I forget my tribe. I don’t know the name of it but I’ve been accepted down here in Sydney by my step-brother, which is the Wiradjuri.

We’ve got a lot of injustice, as you know, in Australia. It’s not like any other – some countries have some, which I’ve watched injustice there – But we have a lot here.

I fail to see the benefit of taking children away from their parents. I don’t see the benefit. If DoCS is trying to punish the children, then they’re doing a good job. If they’re trying to punish the parents, they’re doing a good job. So I don’t understand what they’re trying to do.

‘They should set up a home visiting programme’
I believe that they should set up a home visiting programme where the department should come into the home and work with the parents.

It’s not what the parents can do for the department, but what the department should be doing for the children and the parents.

There’s so much injustice – the culture is stolen right beneath us. Their culture is being pushed, you know, into the children of today. What they should be doing, is doing what people are doing in New Zealand and letting the elders take over and letting them decide how their children should be brought up.

Not like these government departments. They’re, to me, government departments only amp up the situation and make the situation worse, as you’ve seen.

I just think that, you know, the United Nations should’ve been doing more. All they’ve done is close their eyes on all this. They must’ve seen what was going on. They must see, they must know what’s going on. But they don’t raise their eyebrows to the abuse.

In the Northern Territory — the children that were abused there, they’re only now being mentioned by the UN Human Rights giving the Australian government a stern warning. But what they should’ve done is do that years ago. This has been going on for many, many years. This is not just a one-year off, you know, or a two-year trick.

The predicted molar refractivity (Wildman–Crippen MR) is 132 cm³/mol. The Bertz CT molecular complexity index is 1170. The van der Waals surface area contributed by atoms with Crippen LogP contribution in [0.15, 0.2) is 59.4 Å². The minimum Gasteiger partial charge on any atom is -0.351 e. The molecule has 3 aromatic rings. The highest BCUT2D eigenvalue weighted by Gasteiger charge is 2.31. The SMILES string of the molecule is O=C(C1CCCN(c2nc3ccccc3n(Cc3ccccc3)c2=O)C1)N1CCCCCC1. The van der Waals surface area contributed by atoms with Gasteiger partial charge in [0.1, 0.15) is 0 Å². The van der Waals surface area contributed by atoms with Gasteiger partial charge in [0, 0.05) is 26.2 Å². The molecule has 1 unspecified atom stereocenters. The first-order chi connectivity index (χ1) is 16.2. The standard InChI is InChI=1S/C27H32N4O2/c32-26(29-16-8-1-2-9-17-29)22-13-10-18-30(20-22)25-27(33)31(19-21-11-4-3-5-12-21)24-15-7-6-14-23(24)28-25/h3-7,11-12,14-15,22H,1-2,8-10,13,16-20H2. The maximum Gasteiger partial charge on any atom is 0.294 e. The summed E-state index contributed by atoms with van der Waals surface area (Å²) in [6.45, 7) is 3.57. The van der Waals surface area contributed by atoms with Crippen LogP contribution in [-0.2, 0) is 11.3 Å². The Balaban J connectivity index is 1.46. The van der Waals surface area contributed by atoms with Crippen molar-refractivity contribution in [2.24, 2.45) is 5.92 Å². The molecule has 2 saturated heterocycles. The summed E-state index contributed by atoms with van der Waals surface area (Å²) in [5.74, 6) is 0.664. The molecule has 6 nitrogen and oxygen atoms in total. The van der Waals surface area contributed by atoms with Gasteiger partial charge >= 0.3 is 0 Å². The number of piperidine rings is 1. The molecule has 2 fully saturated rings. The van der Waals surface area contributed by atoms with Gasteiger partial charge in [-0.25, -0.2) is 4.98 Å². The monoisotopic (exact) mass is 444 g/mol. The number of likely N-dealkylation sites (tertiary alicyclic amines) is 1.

It should be the community that should decide what should happen to the children. It should be the parents and the whole community to be involved in what they want for their own community and what they want for their own parents, you know, from what they want for their own children. And their housing, their legal services, all that has been cut as you are aware.

‘You never know what fight’s next’
Uncle Shane is a volunteer with GMAR.

GMAR teaches us further stuff as well, which is good. You never know what’s going to come around that corner. You never know what fight’s there for you.

It was only two months ago we held a rally in Campbelltown and we set that up, put it together with everybody and the first time they didn’t bite.

The second time outside the courthouse they bit. At the end I did ring them up and I told them: “We’re gonna keep doing this, we’re gonna keep coming back until the woman’s kids were given back. The next job we’re gonna do after the court case, we’re coming into your office –  And we’re not moving”.

We’ve got a hell of a struggle ahead.

Look at my case. The royal commission said to me, wanted to ask one question: “How the hell…did you survive?” Hope.

And hope’s a dangerous word for people like us. Hope is a very dangerous word. You’re hoping, you’re just praying that you get out of there one day. You know, they could have kept me further – You know, much more than 22 years. And in there, you probably notice, that they did pretend I was 80 percent retarded.

So these are the names you’re left with. The stigma that they put on you. When, if anything, the only thing you don’t have is the education — because of them.

Associate Professor Camille Nakhid has written a series of articles about the Stolen Generations. Other articles can be viewed here. Pacific Media Watch contributing editor Kendall Hutt assisted with today’s publication by transcribing the interview.

Other Stolen Generation stories on Asia Pacific Report:

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Professor Camille Nakhid is from Trinidad and Tobago and is in the School of Social Sciences at Auckland University of Technology. She has a BSc in Chemistry from New York, and completed a Diploma in Secondary Teaching in Chemistry and Mathematics, a Masters in Education Administration (Hons), and a Doctor of Education (EdD) in New Zealand. Camille's research interests include: the sociology of education; the social construction of identity; appropriate research methodologies for marginalised and minority groups; race and ethnicity; and Māori and Pasifika academic achievement. She is chairperson of the Pacific Media Centre Advisory Board and a contributor to Asia Pacific Report.